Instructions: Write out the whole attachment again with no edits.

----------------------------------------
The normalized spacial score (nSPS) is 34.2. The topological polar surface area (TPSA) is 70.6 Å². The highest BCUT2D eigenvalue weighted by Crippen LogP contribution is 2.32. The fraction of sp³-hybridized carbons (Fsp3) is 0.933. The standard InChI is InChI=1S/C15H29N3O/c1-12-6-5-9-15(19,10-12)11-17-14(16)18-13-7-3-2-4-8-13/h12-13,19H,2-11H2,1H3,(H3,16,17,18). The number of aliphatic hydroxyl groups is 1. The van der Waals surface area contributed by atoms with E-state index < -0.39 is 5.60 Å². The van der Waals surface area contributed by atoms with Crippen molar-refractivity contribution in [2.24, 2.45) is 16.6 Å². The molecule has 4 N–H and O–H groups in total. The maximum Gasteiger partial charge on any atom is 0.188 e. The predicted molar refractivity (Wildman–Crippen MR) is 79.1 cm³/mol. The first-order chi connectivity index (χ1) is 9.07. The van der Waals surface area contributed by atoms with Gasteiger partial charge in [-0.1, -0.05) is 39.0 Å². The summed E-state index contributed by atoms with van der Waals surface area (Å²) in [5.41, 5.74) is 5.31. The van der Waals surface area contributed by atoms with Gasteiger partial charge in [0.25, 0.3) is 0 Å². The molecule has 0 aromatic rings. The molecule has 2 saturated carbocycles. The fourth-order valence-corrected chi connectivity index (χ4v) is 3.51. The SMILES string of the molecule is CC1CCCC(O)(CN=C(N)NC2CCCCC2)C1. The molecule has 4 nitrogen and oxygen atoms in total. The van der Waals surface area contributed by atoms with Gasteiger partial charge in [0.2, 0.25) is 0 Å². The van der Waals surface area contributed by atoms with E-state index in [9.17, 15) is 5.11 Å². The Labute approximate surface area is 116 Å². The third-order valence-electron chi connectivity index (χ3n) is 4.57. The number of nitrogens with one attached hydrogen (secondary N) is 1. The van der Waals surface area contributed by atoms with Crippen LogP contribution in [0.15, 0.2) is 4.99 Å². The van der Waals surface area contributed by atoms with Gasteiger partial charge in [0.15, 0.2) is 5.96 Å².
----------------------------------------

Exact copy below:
The normalized spacial score (nSPS) is 34.2. The topological polar surface area (TPSA) is 70.6 Å². The highest BCUT2D eigenvalue weighted by Crippen LogP contribution is 2.32. The fraction of sp³-hybridized carbons (Fsp3) is 0.933. The standard InChI is InChI=1S/C15H29N3O/c1-12-6-5-9-15(19,10-12)11-17-14(16)18-13-7-3-2-4-8-13/h12-13,19H,2-11H2,1H3,(H3,16,17,18). The number of aliphatic hydroxyl groups is 1. The van der Waals surface area contributed by atoms with E-state index < -0.39 is 5.60 Å². The van der Waals surface area contributed by atoms with Crippen molar-refractivity contribution in [2.24, 2.45) is 16.6 Å². The molecule has 4 N–H and O–H groups in total. The maximum Gasteiger partial charge on any atom is 0.188 e. The predicted molar refractivity (Wildman–Crippen MR) is 79.1 cm³/mol. The first-order chi connectivity index (χ1) is 9.07. The van der Waals surface area contributed by atoms with Gasteiger partial charge in [-0.1, -0.05) is 39.0 Å². The summed E-state index contributed by atoms with van der Waals surface area (Å²) in [5.41, 5.74) is 5.31. The van der Waals surface area contributed by atoms with Gasteiger partial charge in [0.25, 0.3) is 0 Å². The molecule has 0 aromatic rings. The molecule has 2 saturated carbocycles. The fourth-order valence-corrected chi connectivity index (χ4v) is 3.51. The SMILES string of the molecule is CC1CCCC(O)(CN=C(N)NC2CCCCC2)C1. The molecule has 4 nitrogen and oxygen atoms in total. The van der Waals surface area contributed by atoms with Gasteiger partial charge in [0.2, 0.25) is 0 Å². The van der Waals surface area contributed by atoms with E-state index in [9.17, 15) is 5.11 Å². The Labute approximate surface area is 116 Å². The third-order valence-electron chi connectivity index (χ3n) is 4.57. The number of nitrogens with one attached hydrogen (secondary N) is 1. The van der Waals surface area contributed by atoms with Crippen LogP contribution in [0.15, 0.2) is 4.99 Å². The van der Waals surface area contributed by atoms with Gasteiger partial charge in [0.15, 0.2) is 5.96 Å².